The World That Made Mandela: A tribute to Nelson Rolihlahla Mandela.
Tribute prepared for the Commemoration of the Life and Times of Nelson Mandela, Abuja. 13th February, 2014.
Luli Calliincos, social historian and author of The World that made Mandela , official biographer of Oliver Tambo. Winner of the Noma Award for her Working Life: Factories, Townships and Popular Culture, the best book in Africa published in 1988, awarded in Ife, Nigeria.
Edward Webster, director of Chris Hani Institute, COSATU House , and Professor Emeritus, University of Witwatersand, Johannesburg. Webster was arrested and put on trial in 1976 for calling for the release from prison of Nelson Mandela.
When Nelson Mandela passed away on 5th December 2013 his life of commitment to the liberation struggle was celebrated across the globe. Never before have so many foreign dignitaries gathered to attend the funeral of one man. He had become the moral icon of the globe; a benchmark against which no other statesman of the twentieth century could compare.
Statesmen across the world paid tribute to Mandela’s contribution to the struggle for a a democratic South Africa, but very few have examined the forces that shaped his early life. The world, in other words, that made Mandela the figure he was to become. In this short tribute we focus on his early life; the influence of the traditional values of the rural world where he was born and grew up; his early education at Methodist missionary schools such as Clarkebury Secondary School, Healdtown High school and then later Fort Hare University from which he was expelled for political activities. It is these early influences that are less well known but they were nevertheless decisive in shaping the leader he was to become.
His death triggered a robust debate centred on whether Nelson Rolihlahla Mandela had been a member of the Communist Party of South Africa (CPSA, later renamed the South African Communist Party). In a study reminiscent of the Cold War, Steven Ellis raises the question of communism in relation to the decision of the ANC in 1960 to turn to armed struggle. Apart from the evidence that senior CPSA members such as Moses Kotane, JB Marx, Bram Fischer, Rusty Bernstein and others considered that the time was not ready for such a move, there were many non-members of the movement who eagerly embraced this change of strategy and welcomed the formation of Umkonto We Sizwe (MK) .
Mandela himself wrote ambiguously about his relationship with the CPSA/SACP, at that time banned and Underground. Arguably, he did attend Central Committee meetings in the early sixties while planning the shift to armed struggle, either as a member or as member of the ANC/SACP Alliance. At that point he was exploring and finding Marxist theory useful to the cause of the national freedom struggle Perhaps, as Paul Trewhela, himself a relentless critic of the ANC and above all the SACP, indicated recently that what is more relevant in pinning down the identity of Mandela, a revolutionary African nationalist, is his political conduct then, and subsequently.
Indeed, the way this debate has been conducted has been quite superficial. While some have sought to extract Mandela’s persona from his organisation, he consistently maintained that he was an integral part of his movement.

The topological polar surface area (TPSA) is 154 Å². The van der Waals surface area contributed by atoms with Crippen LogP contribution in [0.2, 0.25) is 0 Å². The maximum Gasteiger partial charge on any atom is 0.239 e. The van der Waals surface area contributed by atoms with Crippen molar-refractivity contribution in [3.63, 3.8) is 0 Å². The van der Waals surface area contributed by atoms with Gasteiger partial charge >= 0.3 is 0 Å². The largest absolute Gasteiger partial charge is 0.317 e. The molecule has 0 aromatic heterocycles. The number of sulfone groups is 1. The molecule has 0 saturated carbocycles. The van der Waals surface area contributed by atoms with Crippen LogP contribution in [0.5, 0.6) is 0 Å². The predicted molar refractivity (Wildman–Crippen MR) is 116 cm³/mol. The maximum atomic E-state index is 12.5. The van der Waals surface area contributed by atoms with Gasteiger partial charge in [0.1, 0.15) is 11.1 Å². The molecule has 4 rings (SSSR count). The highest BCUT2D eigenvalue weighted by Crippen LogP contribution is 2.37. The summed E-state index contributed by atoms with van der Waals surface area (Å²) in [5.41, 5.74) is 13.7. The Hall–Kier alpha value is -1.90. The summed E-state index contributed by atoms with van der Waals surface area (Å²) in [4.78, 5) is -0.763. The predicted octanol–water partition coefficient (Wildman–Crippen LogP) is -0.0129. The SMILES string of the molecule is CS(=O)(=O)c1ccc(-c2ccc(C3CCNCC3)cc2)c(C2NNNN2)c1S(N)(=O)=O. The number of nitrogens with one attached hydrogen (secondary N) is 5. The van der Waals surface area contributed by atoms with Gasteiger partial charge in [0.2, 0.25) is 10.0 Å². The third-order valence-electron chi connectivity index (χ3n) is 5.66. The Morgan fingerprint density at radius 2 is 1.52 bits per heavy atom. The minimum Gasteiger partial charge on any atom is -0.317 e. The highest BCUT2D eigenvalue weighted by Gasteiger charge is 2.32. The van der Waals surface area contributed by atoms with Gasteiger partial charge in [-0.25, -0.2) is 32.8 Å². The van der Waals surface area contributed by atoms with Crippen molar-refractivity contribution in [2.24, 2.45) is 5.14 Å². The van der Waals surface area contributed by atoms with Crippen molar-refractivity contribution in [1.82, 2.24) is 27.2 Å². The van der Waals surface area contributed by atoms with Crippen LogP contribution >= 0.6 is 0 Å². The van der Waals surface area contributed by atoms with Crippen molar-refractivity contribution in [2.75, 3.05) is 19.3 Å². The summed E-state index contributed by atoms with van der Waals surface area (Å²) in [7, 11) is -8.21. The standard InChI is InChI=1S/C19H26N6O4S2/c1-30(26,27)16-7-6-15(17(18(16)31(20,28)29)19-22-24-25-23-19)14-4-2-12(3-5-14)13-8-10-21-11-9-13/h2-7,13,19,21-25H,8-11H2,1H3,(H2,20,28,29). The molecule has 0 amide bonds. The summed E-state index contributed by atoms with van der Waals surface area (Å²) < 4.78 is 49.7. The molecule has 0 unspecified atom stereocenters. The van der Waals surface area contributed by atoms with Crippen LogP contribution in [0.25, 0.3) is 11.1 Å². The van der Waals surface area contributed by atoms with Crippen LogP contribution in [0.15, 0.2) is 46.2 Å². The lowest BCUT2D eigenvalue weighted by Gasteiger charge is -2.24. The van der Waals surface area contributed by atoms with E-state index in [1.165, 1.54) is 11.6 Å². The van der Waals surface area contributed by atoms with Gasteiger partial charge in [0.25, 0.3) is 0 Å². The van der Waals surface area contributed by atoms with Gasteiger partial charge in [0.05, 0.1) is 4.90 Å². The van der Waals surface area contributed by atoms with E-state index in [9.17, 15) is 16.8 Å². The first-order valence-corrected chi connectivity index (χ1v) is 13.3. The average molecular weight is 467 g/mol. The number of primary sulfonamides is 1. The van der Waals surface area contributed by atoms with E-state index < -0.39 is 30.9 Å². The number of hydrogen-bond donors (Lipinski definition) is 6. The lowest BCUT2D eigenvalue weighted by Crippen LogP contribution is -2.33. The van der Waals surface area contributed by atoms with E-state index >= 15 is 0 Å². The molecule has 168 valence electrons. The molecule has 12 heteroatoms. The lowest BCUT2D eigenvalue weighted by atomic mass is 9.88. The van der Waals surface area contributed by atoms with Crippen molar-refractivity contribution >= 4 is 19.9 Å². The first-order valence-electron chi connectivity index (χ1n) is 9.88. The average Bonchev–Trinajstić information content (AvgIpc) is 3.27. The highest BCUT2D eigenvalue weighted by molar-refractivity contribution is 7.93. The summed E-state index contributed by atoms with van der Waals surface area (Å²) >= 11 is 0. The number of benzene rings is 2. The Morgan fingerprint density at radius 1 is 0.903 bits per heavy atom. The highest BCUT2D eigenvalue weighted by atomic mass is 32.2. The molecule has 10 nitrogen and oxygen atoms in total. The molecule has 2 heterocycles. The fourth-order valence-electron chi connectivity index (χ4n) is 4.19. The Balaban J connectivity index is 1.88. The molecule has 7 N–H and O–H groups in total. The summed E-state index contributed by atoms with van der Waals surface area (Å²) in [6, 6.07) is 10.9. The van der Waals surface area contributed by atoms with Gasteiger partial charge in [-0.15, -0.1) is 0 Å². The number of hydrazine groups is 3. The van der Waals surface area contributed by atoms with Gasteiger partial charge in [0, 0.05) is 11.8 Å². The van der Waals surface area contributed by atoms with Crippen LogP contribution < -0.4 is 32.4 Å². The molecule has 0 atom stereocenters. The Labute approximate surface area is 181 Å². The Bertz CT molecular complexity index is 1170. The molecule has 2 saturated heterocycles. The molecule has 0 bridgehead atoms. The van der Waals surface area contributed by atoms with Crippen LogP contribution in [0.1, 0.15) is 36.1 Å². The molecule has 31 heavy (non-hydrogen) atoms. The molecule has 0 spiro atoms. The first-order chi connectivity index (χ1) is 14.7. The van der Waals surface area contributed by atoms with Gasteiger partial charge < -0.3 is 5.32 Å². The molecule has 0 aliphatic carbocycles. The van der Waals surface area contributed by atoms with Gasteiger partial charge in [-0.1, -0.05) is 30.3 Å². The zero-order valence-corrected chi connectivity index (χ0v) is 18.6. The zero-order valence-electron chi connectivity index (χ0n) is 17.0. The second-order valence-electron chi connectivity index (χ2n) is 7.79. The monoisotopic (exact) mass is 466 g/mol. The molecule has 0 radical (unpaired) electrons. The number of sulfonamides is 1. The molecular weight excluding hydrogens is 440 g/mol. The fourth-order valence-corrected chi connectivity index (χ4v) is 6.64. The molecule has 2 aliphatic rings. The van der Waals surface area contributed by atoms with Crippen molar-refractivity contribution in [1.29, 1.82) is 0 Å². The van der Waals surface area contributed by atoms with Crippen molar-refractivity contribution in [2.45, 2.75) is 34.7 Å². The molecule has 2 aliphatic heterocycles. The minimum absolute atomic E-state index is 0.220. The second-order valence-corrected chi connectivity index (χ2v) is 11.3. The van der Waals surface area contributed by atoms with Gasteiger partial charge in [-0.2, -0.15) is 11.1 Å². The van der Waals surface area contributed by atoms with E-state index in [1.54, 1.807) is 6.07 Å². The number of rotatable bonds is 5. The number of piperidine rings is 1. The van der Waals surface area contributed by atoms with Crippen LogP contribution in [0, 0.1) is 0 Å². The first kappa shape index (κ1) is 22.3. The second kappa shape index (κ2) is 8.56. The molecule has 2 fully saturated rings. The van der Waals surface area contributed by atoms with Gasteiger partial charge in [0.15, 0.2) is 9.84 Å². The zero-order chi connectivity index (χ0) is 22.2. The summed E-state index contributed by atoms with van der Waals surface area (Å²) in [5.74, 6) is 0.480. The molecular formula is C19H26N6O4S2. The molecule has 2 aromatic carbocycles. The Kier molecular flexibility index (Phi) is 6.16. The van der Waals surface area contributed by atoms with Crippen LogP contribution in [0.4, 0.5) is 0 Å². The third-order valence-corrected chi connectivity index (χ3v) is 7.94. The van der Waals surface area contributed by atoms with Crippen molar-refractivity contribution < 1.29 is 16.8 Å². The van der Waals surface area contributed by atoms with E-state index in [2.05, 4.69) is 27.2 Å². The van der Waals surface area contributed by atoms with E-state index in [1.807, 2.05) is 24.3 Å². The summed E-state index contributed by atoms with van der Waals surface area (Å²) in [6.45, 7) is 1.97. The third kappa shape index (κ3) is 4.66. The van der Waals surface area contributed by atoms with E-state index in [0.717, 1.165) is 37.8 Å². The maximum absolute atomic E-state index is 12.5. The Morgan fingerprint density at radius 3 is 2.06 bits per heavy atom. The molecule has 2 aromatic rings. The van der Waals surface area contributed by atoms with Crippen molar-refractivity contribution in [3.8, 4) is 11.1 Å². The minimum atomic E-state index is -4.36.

‘The ANC made me’, he said.
And indeed, from the moment Mandela met Walter Sisulu in his Johannesburg office in the early forties, the latter identified Mandela, because of his physical presence and confident, aristocratic bearing, his charisma, nous and commitment, as a natural leader. He came subsequently to personify the liberation movement as it grew from the respected but pedestrian ANC to a more interactive grass-roots, steadily growing mass movement.
As a prisoner from 1964 to 1990, Mandela was elected to be the spokesperson on Robben Island: ‘the trio, Mandela, Sisulu and Mbeki (the old man, Govan);’ remarked Neville Alexander, ‘they were always projected as a trio. But whenever it came (and this was obviously to do with prestige and stature) to negotiating or talking with the authorities, or with visitors from time to time, he would be the one that was nominated to do so, and the prison authorities generally expected that he would be that one.’
The ANC in exile purposefully chose him to be the face of the liberation struggle, witness the publication of No Easy Walk to Freedom, a collection of his speeches and writings by the ANC in the United Kingdom in 1965, with an insightful introduction by Oliver Tambo. Over the years, Mandela, despite the absence of his image, became an international icon, a potent metaphor for the entire liberation movement against apartheid.
But all human beings, each one of us unique - as indeed Madiba was, spectacularly so - are also shaped by what French historians call the longue durée of our historical background, of the deeply embedded formations of our socio-economic and political context – race, class and gender- but also by our culture. Over the years we have come to be fascinated by the qualities of agency that each one of us exercises in our day-to-day experiences. The choices we make in our lives are to a great extent shaped by our culture and values, many of which we internalise, modified of course by experiences dealt to us according to the material circumstances foisted on us.
What were these values and experiences that shaped Mandela’s early life? Firstly, take for example the culture of survival developed in precolonial times, which through trial and error over the millennia drew strength and endurance from collective endeavour. Cooperative practices in hunting and gathering, in the shared use of land, group participation in work parties during seasonal ploughing, and bonding through marriage, These material conditions led to the development of respect for fellow humans and enduring social relations – at its best, the principles of Ubuntu. These are the values that shaped the early Madiba.